Now comes the really interesting part! You’ve done the groundwork, you know the reason and context for the commission and you now need to start talking to the people who can make it happen: the artists.
If you know generally the art-form you are interested in e.g. large-scale external sculpture then you can obviously begin to narrow things down. At this stage if you don’t have an artist in mind then it’s a great opportunity to talk to people about who they know about or may have worked with. Talk to colleagues in HCC who have worked with artists, other local authority Arts Development Officers, regional galleries e.g. Aspex, ArtSway, Millais, John Hansard or artists’ groups e.g. Artspace, A-Space. Decide if you want this to be a Hampshire artist and in which case, visit local open studio events (these are more cost effective as you commission direct from the artist therefore avoiding the gallery mark up).
The AXIS online database is a good resource, which lists UK artists with examples of their work, as is the Crafts Council Photostore. Sculpture at Goodwood and The New Art Centre Roche Court both have many examples of exterior contemporary sculpture. (see links)
Advertise the opportunity - Artists Newsletter is the key magazine for professional artists in the UK, The ArtsJobs Mailing List is a free list maintained by the Arts Council and is updated several times day. Arts Professional and Arts Industry are other possibilities. You could directly mail or e-mail artists or studio groups. If it is a large-scale project, The Guardian Media pages may be an appropriate place to advertise.
The selection process:
The timetable will vary depending on the project but a good starting point would be to think in terms of minimum 6-8 weeks from advertisement to appointment.
Depending on your method of selection (see below) you may need to allow more time for advertising and response, short-listing, time for short-listed artists to work up proposals and to conduct interviews.
Be aware Hampshire County Council has some specific procurement requirements when recruiting artists for freelance opportunities, depending on the value of the commission. Below is an outline of the processes involved which vary depending on the contract value. We would recommend that you contact Legal Practice to confirm you are following the correct procedure and also to approve your contracts.
For contracts valued over £25,000 Hampshire County Council have 3 methods that can be used to contract an artist; open, restricted and negotiated. We would recommend that for any project over £25,000 please consult legal practice for advice.
This method is good for identifying new artists and profiling the project. It is also useful if you don’t have a firm idea of what kind of artist you are looking for. The disadvantage is that it can be time consuming and expensive and does not always succeed in identifying an appropriate artist.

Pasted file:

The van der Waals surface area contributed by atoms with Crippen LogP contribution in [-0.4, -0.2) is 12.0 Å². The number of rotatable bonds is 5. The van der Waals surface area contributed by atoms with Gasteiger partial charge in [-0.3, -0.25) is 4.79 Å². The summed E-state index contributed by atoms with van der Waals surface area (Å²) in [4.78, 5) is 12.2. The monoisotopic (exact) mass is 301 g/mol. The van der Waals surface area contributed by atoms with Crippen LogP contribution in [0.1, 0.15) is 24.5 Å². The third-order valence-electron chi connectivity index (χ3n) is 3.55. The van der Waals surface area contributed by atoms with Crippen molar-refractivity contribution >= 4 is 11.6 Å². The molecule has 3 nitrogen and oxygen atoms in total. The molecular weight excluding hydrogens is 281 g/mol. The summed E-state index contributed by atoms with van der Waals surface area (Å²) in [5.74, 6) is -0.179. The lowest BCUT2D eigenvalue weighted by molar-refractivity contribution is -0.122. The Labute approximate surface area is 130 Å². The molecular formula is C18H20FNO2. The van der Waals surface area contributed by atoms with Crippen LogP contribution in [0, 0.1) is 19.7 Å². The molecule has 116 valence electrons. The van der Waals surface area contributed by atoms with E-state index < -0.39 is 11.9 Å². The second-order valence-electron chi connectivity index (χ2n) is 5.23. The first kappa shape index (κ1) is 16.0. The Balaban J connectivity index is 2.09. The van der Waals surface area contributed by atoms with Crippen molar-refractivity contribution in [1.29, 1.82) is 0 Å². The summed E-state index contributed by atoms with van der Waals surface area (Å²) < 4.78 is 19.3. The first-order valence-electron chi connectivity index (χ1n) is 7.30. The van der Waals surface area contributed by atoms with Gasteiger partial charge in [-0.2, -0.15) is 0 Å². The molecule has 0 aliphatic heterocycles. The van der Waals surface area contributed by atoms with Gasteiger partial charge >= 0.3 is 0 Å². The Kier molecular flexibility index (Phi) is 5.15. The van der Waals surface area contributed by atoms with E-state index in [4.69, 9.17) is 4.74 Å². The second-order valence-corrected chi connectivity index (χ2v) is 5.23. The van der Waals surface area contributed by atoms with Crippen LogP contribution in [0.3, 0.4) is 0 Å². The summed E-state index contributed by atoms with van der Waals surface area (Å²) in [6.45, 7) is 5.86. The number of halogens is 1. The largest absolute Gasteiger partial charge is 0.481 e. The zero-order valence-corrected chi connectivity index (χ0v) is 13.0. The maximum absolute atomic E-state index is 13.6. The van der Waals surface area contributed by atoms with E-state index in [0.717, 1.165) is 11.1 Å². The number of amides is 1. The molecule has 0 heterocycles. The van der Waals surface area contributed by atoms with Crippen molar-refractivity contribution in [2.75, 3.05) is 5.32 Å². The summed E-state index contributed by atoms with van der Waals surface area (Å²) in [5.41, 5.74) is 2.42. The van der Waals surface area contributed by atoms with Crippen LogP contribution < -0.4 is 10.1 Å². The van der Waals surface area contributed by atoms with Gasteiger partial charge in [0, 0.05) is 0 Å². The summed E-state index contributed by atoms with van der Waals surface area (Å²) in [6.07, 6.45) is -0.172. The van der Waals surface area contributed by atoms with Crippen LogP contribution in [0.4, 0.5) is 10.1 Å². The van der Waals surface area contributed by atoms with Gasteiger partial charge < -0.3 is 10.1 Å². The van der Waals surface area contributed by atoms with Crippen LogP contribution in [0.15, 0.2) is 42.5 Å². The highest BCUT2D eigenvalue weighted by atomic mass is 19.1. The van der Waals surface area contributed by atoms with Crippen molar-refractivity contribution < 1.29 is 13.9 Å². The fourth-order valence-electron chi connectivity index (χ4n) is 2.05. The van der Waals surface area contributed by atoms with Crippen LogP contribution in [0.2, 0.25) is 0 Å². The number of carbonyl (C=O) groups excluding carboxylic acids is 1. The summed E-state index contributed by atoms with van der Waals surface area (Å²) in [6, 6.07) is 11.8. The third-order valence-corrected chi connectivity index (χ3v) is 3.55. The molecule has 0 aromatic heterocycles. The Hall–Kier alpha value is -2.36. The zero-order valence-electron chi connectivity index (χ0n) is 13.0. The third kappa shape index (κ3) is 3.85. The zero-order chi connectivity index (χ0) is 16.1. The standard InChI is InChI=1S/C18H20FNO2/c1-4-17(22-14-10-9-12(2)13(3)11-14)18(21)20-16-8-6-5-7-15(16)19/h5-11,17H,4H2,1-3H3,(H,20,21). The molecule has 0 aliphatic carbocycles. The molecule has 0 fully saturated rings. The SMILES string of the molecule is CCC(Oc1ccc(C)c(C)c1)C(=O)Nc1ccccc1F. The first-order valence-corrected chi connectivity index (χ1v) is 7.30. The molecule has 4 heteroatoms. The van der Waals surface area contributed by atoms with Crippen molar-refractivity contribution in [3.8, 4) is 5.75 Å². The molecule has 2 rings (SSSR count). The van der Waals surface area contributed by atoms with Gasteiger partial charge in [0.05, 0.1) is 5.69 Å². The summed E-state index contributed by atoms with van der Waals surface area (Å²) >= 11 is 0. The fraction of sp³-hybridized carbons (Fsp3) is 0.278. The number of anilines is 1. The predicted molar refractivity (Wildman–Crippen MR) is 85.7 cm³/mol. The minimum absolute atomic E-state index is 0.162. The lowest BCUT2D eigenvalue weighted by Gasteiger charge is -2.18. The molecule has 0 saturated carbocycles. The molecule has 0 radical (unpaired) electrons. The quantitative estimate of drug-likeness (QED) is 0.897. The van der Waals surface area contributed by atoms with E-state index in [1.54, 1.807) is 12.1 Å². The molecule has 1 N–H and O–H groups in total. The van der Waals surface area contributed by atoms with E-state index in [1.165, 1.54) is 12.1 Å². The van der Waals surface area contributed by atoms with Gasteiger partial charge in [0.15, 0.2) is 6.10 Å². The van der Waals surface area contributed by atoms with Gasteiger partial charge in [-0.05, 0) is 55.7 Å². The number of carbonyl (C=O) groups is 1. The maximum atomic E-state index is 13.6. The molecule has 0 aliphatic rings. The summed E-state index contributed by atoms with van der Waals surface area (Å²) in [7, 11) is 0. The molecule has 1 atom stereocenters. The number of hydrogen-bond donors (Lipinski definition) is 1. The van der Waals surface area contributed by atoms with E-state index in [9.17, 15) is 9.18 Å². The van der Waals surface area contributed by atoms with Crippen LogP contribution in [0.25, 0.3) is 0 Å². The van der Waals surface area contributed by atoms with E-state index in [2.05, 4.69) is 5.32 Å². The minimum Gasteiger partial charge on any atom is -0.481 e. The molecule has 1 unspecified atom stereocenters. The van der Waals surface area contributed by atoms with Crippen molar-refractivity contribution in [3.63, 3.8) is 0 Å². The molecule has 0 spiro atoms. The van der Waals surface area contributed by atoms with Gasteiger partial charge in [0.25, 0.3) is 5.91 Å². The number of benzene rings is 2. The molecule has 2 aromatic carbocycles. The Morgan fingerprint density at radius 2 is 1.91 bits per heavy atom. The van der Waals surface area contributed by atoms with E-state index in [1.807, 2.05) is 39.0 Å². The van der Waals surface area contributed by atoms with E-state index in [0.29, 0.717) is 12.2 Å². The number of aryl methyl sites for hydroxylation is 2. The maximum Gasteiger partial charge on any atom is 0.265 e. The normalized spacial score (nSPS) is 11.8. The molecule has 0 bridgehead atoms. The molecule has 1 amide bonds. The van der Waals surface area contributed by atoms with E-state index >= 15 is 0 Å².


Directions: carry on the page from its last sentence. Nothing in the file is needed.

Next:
This is identical to open tendering except that you are able to select a number of artists to tender for the work from those who have expressed an interest in reply to an advertisement. It is important that the advert states that a restricted tendering process is used and should state the required information to be provided by those expressing an interest.
In this case you will need to have a clear idea of the artist you wish to work with and why. This is called a single tender approval and can only be granted in limited circumstances. You will need to look at the Contract Standing orders for initial guidance on this and then consult Legal Practice.
Artists with national or international standing often prefer to be approached directly. You will need to carefully consider the HCC tendering and procurement procedures at the planning stage of your commission.
If you are appointing an artist to act as consultant in developing a project brief we would advise against letting that consultant tender for the work because of the conflict of interest. If you think that the artist may be also interested in the tendering for the commission a better option may be to tender for the development of the brief and the commission at the same time.
You could then have a two stage contract with the development of the brief being the first stage and if satisfactory then the consultant could be commissioned for the second stage. If not, then a separate tender exercise excluding the consultant could be undertaken for the second commissioning stage.
If you are inviting artists to submit examples of their work, be prepared to return them as this is quite often requested.